If like 70% of people in the UK you are struggling to get those elusive eight hours of sleep every night, you might want to consider switching up your routine.
Instead of accepting you’re going to be up half the night and then relying on caffeine to get you through the day, you can take proactive steps.
Here are seven things that science says can help improve your sleep.
1. Having a purpose during the day.
It turns out that having a good night’s rest isn’t just down to what you do after dark, but is actually decided during the daytime.
This is according to a new study which attributes improved sleep quality to having ‘meaning’ or ‘purpose’ in your life; having to get up for work, making plans, socialising with friends.
Although the team didn’t clarify whether this is because being busy (and seeing other humans) is so bloody exhausting.
2. Eating dinner three hours before bed.
When we’re busy (read: watching back-to-back episodes of Love Island) sometimes our eating schedules can suffer, and just get crammed in whenever we have a spare minute.
But according to a report, eating three hours before your head hits the pillow will maximise your chances of good rest, because this is how long the stomach takes to empty itself and stop digesting.
3. Practicing mindfullness.
When we’re tossing and turning at 4am, unable to get back to sleep, practicing mindfullness and serenity might seem like the last thing you want to do. But according to expert Andy Puddicombe, this is the final piece of the puzzle.
He says: “It is this negative loop which can so quickly spin out of control and which is ultimately responsible for insomnia. You can’t sleep, which causes you to worry, which in turn prevents you from sleeping and so on”.
Mindfullness can slow this downward spiral.
4. Sleeping naked.
Acccording to various studies, going to bed without clothes will actually help you, as your body can more easily regulate core temperature, releases feel-good hormones and reduces your stress levels, which all help you get those eight hours.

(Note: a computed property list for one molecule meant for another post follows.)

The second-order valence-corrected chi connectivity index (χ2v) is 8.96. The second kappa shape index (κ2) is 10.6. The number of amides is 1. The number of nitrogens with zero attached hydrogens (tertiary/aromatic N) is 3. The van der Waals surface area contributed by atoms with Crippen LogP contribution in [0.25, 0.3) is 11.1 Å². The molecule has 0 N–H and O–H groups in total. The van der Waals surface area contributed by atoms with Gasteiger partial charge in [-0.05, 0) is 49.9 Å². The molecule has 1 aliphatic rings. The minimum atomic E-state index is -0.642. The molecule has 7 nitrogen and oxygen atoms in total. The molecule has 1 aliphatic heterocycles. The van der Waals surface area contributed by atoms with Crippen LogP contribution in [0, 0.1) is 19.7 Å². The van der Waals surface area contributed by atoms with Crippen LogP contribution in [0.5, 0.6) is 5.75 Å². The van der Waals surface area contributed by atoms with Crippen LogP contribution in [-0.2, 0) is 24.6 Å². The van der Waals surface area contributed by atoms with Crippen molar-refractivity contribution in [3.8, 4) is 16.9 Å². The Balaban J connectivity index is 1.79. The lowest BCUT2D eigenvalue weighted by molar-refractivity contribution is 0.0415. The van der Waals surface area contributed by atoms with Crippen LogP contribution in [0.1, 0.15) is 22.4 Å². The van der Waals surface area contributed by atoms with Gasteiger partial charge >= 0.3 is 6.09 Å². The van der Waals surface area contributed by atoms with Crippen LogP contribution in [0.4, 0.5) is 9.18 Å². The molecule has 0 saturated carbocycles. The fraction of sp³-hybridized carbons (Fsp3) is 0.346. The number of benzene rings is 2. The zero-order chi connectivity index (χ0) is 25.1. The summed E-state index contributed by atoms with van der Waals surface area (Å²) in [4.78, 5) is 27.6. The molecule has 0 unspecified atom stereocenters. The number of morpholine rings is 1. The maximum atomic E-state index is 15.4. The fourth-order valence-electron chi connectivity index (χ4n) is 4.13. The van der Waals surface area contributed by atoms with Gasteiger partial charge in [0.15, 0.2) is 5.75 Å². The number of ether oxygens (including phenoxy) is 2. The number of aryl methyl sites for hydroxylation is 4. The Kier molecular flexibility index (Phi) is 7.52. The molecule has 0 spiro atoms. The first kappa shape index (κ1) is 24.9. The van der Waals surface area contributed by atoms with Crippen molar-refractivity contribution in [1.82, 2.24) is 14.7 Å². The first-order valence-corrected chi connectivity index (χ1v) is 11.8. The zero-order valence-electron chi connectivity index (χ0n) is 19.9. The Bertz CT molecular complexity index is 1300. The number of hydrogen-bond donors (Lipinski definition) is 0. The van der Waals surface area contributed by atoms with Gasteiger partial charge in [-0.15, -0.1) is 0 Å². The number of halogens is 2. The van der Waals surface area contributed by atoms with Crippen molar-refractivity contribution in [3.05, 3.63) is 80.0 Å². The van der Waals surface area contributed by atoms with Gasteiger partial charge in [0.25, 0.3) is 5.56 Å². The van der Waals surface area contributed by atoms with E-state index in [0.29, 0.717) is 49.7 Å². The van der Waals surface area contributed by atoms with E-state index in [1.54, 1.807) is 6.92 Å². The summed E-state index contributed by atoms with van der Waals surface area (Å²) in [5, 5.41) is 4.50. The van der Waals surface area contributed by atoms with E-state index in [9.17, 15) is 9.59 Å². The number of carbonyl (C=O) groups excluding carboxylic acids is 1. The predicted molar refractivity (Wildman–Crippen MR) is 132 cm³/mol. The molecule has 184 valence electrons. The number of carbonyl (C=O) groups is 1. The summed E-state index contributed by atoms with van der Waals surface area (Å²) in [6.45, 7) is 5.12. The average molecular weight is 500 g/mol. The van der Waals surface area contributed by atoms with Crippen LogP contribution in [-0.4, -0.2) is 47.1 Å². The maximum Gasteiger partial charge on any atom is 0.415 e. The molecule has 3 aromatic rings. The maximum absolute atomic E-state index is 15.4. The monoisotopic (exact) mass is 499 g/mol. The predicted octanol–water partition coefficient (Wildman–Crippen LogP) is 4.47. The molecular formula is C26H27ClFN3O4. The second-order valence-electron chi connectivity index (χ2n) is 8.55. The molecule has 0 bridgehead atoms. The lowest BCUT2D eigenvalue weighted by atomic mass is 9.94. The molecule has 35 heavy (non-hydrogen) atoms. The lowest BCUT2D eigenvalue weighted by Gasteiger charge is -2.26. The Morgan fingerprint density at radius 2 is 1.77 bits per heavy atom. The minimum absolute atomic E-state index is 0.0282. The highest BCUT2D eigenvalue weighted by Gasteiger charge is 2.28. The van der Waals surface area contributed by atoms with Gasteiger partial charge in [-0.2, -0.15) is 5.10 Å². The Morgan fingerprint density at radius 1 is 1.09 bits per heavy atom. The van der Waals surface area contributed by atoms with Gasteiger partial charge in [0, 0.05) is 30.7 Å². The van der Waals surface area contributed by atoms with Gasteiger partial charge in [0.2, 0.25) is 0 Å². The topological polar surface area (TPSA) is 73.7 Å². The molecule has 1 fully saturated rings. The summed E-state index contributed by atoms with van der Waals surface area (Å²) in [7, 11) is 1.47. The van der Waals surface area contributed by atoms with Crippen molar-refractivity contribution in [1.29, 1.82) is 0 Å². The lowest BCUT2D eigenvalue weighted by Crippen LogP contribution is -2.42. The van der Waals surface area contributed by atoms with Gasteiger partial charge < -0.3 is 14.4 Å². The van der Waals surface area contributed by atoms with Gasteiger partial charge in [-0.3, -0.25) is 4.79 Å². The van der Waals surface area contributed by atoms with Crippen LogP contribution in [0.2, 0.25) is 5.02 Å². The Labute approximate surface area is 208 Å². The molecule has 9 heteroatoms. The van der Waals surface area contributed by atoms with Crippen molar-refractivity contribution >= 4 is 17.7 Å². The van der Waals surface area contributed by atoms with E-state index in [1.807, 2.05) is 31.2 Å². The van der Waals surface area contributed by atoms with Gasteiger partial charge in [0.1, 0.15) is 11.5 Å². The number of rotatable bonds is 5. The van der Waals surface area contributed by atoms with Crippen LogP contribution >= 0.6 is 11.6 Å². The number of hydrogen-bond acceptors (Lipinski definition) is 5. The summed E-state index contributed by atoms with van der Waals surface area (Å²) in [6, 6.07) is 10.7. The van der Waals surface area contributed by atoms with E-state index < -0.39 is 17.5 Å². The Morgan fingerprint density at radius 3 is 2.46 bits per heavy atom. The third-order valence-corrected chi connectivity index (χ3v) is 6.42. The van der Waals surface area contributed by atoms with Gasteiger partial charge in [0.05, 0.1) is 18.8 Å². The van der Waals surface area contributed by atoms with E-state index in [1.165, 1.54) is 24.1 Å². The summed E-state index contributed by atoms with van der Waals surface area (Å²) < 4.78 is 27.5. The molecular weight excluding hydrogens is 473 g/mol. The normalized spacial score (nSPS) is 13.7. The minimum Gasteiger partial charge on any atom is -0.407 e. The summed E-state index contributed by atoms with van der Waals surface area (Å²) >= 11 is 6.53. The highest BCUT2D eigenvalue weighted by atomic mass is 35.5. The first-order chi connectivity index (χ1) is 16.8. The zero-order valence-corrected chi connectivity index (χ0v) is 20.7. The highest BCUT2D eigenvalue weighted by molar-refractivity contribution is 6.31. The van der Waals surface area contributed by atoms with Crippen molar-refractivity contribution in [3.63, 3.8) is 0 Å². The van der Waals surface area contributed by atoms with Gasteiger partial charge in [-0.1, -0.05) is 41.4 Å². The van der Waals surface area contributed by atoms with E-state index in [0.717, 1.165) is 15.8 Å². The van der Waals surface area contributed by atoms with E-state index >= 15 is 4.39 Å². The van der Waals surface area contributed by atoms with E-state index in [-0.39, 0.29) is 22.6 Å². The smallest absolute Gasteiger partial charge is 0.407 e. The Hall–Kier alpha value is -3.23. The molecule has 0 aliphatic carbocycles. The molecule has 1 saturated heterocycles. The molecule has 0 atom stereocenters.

5. Wearing socks overnight.
Okay, okay, so we know we just told you to sleep naked, but you might want to accessorise your birthday suit with a pair of socks after it was found that they can help you sleep.
The report from the Global Council on Brain Health said that having cold feet can often be a reason people wake up, so make sure your extremities are kept warm during the night as your core body temperature drops.
6. Cutting down technology use before bed.
Despite seeming like the perfect accompaniment to bed-time, turns out watching hours of Netflix isn’t actually conducive to good quality sleep. It is possible that this is because the artificial light messes with our internal body clock, but also the devices stimulate the internal nervous system, according to researchers.
Make sure you give yourself an hour of tech-free time before trying to sleep.
7. Turning on your smartphone features.
If you can’t resist reaching for your tech before you turn out the lights, then instead of accepting that you’ll have a bad night’s sleep as a result, make sure you are doing everything to mitigate the negative impact.
For example, turn on Apple’s Night Shift tool on your iPhone, which is designed to turn cold blue light from your screen to warmer oranges and reds.